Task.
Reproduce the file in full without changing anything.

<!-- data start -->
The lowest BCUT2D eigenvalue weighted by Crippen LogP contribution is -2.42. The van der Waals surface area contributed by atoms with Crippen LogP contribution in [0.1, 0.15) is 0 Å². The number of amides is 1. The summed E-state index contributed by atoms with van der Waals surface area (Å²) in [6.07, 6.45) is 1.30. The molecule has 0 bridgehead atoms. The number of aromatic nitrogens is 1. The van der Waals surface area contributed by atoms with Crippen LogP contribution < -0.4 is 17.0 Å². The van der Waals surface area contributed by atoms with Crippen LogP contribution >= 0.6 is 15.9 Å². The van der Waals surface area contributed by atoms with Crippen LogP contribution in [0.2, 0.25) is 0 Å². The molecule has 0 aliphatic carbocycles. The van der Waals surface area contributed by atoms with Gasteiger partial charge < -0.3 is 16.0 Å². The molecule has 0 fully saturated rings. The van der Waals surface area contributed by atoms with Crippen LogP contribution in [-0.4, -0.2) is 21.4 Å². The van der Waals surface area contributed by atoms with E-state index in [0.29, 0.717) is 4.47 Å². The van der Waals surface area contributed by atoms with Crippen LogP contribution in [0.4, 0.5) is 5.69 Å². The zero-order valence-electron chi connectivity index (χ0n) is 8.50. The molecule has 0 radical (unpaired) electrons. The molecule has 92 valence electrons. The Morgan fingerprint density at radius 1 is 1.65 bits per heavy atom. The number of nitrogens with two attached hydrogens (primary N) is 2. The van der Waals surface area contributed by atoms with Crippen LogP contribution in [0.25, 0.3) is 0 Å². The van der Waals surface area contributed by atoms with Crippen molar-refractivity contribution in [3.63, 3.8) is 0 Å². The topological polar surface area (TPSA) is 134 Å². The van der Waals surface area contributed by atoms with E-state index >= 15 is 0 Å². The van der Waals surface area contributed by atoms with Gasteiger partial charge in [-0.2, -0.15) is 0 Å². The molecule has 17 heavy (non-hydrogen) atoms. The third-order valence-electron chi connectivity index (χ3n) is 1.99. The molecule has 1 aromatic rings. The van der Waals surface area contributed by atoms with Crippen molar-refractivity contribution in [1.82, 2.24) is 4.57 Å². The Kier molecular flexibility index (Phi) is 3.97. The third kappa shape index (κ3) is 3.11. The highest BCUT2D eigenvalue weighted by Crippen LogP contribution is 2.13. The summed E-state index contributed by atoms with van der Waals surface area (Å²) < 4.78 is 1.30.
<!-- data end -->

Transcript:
The lowest BCUT2D eigenvalue weighted by Crippen LogP contribution is -2.42. The van der Waals surface area contributed by atoms with Crippen LogP contribution in [0.1, 0.15) is 0 Å². The number of amides is 1. The summed E-state index contributed by atoms with van der Waals surface area (Å²) in [6.07, 6.45) is 1.30. The molecule has 0 bridgehead atoms. The number of aromatic nitrogens is 1. The van der Waals surface area contributed by atoms with Crippen LogP contribution < -0.4 is 17.0 Å². The van der Waals surface area contributed by atoms with Crippen LogP contribution >= 0.6 is 15.9 Å². The van der Waals surface area contributed by atoms with Crippen LogP contribution in [0.2, 0.25) is 0 Å². The molecule has 0 aliphatic carbocycles. The van der Waals surface area contributed by atoms with Gasteiger partial charge < -0.3 is 16.0 Å². The molecule has 0 fully saturated rings. The van der Waals surface area contributed by atoms with Crippen LogP contribution in [-0.4, -0.2) is 21.4 Å². The van der Waals surface area contributed by atoms with E-state index in [0.29, 0.717) is 4.47 Å². The van der Waals surface area contributed by atoms with Crippen LogP contribution in [0.4, 0.5) is 5.69 Å². The zero-order valence-electron chi connectivity index (χ0n) is 8.50. The molecule has 0 radical (unpaired) electrons. The molecule has 92 valence electrons. The Morgan fingerprint density at radius 1 is 1.65 bits per heavy atom. The number of nitrogens with two attached hydrogens (primary N) is 2. The van der Waals surface area contributed by atoms with Crippen LogP contribution in [0.25, 0.3) is 0 Å². The van der Waals surface area contributed by atoms with Crippen molar-refractivity contribution in [3.63, 3.8) is 0 Å². The topological polar surface area (TPSA) is 134 Å². The van der Waals surface area contributed by atoms with E-state index >= 15 is 0 Å². The van der Waals surface area contributed by atoms with Gasteiger partial charge in [-0.2, -0.15) is 0 Å². The molecule has 17 heavy (non-hydrogen) atoms. The third-order valence-electron chi connectivity index (χ3n) is 1.99. The molecule has 1 aromatic rings. The van der Waals surface area contributed by atoms with Crippen molar-refractivity contribution in [1.82, 2.24) is 4.57 Å². The Kier molecular flexibility index (Phi) is 3.97. The third kappa shape index (κ3) is 3.11. The highest BCUT2D eigenvalue weighted by Crippen LogP contribution is 2.13. The summed E-state index contributed by atoms with van der Waals surface area (Å²) < 4.78 is 1.30.